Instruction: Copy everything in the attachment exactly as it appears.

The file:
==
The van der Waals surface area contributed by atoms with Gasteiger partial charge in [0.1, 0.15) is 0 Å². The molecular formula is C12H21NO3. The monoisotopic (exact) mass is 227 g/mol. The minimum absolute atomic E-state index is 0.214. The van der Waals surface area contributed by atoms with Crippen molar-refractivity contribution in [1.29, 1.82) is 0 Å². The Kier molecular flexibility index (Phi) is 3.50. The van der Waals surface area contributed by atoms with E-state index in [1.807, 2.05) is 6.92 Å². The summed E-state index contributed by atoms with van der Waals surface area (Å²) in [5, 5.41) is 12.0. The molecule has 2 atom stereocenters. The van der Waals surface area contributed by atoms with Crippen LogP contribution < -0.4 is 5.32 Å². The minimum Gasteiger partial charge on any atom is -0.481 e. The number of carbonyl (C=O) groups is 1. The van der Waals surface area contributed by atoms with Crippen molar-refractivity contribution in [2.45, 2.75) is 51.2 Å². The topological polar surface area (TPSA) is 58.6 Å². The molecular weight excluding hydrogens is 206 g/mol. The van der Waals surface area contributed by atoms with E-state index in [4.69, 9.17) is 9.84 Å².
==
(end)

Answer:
The van der Waals surface area contributed by atoms with Gasteiger partial charge in [0.1, 0.15) is 0 Å². The molecular formula is C12H21NO3. The monoisotopic (exact) mass is 227 g/mol. The minimum absolute atomic E-state index is 0.214. The van der Waals surface area contributed by atoms with Crippen molar-refractivity contribution in [1.29, 1.82) is 0 Å². The Kier molecular flexibility index (Phi) is 3.50. The van der Waals surface area contributed by atoms with E-state index in [1.807, 2.05) is 6.92 Å². The summed E-state index contributed by atoms with van der Waals surface area (Å²) in [5, 5.41) is 12.0. The molecule has 2 atom stereocenters. The van der Waals surface area contributed by atoms with Crippen LogP contribution < -0.4 is 5.32 Å². The minimum Gasteiger partial charge on any atom is -0.481 e. The number of carbonyl (C=O) groups is 1. The van der Waals surface area contributed by atoms with Crippen molar-refractivity contribution in [2.45, 2.75) is 51.2 Å². The topological polar surface area (TPSA) is 58.6 Å². The molecular weight excluding hydrogens is 206 g/mol. The van der Waals surface area contributed by atoms with E-state index in [4.69, 9.17) is 9.84 Å².